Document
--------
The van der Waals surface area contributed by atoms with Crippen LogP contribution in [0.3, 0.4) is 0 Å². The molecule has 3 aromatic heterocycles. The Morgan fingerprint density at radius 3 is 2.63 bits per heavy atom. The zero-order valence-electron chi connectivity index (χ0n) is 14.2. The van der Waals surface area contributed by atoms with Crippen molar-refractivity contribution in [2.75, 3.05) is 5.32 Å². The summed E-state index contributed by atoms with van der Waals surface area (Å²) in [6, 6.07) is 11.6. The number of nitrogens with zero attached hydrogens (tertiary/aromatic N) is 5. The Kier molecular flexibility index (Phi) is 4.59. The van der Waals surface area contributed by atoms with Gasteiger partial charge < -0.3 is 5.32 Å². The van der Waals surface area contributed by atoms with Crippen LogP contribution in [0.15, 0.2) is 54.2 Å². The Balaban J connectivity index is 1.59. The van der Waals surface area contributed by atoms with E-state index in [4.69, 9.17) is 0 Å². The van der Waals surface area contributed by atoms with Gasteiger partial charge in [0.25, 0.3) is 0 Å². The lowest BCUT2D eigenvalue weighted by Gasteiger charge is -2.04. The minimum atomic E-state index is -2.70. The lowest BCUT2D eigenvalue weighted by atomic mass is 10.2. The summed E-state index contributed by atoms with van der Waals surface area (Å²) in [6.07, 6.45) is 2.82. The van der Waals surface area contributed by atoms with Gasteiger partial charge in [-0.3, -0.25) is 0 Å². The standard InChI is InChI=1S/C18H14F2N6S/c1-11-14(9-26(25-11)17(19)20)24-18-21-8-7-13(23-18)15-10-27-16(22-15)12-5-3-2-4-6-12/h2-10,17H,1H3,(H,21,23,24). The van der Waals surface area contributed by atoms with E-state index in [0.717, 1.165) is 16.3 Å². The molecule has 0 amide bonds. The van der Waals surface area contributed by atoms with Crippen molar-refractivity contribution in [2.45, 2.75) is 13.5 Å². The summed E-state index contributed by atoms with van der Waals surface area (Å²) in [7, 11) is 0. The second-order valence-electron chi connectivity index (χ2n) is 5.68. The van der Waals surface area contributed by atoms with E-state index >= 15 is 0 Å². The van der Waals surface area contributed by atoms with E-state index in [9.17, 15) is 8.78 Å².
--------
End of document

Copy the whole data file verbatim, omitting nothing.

The van der Waals surface area contributed by atoms with Crippen LogP contribution in [0.3, 0.4) is 0 Å². The molecule has 3 aromatic heterocycles. The Morgan fingerprint density at radius 3 is 2.63 bits per heavy atom. The zero-order valence-electron chi connectivity index (χ0n) is 14.2. The van der Waals surface area contributed by atoms with Crippen molar-refractivity contribution in [2.75, 3.05) is 5.32 Å². The summed E-state index contributed by atoms with van der Waals surface area (Å²) in [6, 6.07) is 11.6. The number of nitrogens with zero attached hydrogens (tertiary/aromatic N) is 5. The Kier molecular flexibility index (Phi) is 4.59. The van der Waals surface area contributed by atoms with Gasteiger partial charge < -0.3 is 5.32 Å². The van der Waals surface area contributed by atoms with Crippen LogP contribution in [0.15, 0.2) is 54.2 Å². The Balaban J connectivity index is 1.59. The van der Waals surface area contributed by atoms with E-state index in [4.69, 9.17) is 0 Å². The van der Waals surface area contributed by atoms with Gasteiger partial charge in [0.25, 0.3) is 0 Å². The lowest BCUT2D eigenvalue weighted by Gasteiger charge is -2.04. The minimum atomic E-state index is -2.70. The lowest BCUT2D eigenvalue weighted by atomic mass is 10.2. The summed E-state index contributed by atoms with van der Waals surface area (Å²) in [6.07, 6.45) is 2.82. The van der Waals surface area contributed by atoms with Gasteiger partial charge in [-0.3, -0.25) is 0 Å². The standard InChI is InChI=1S/C18H14F2N6S/c1-11-14(9-26(25-11)17(19)20)24-18-21-8-7-13(23-18)15-10-27-16(22-15)12-5-3-2-4-6-12/h2-10,17H,1H3,(H,21,23,24). The van der Waals surface area contributed by atoms with E-state index in [0.717, 1.165) is 16.3 Å². The molecule has 0 amide bonds. The van der Waals surface area contributed by atoms with Crippen molar-refractivity contribution in [2.45, 2.75) is 13.5 Å². The summed E-state index contributed by atoms with van der Waals surface area (Å²) in [7, 11) is 0. The second-order valence-electron chi connectivity index (χ2n) is 5.68. The van der Waals surface area contributed by atoms with E-state index >= 15 is 0 Å². The van der Waals surface area contributed by atoms with E-state index in [9.17, 15) is 8.78 Å².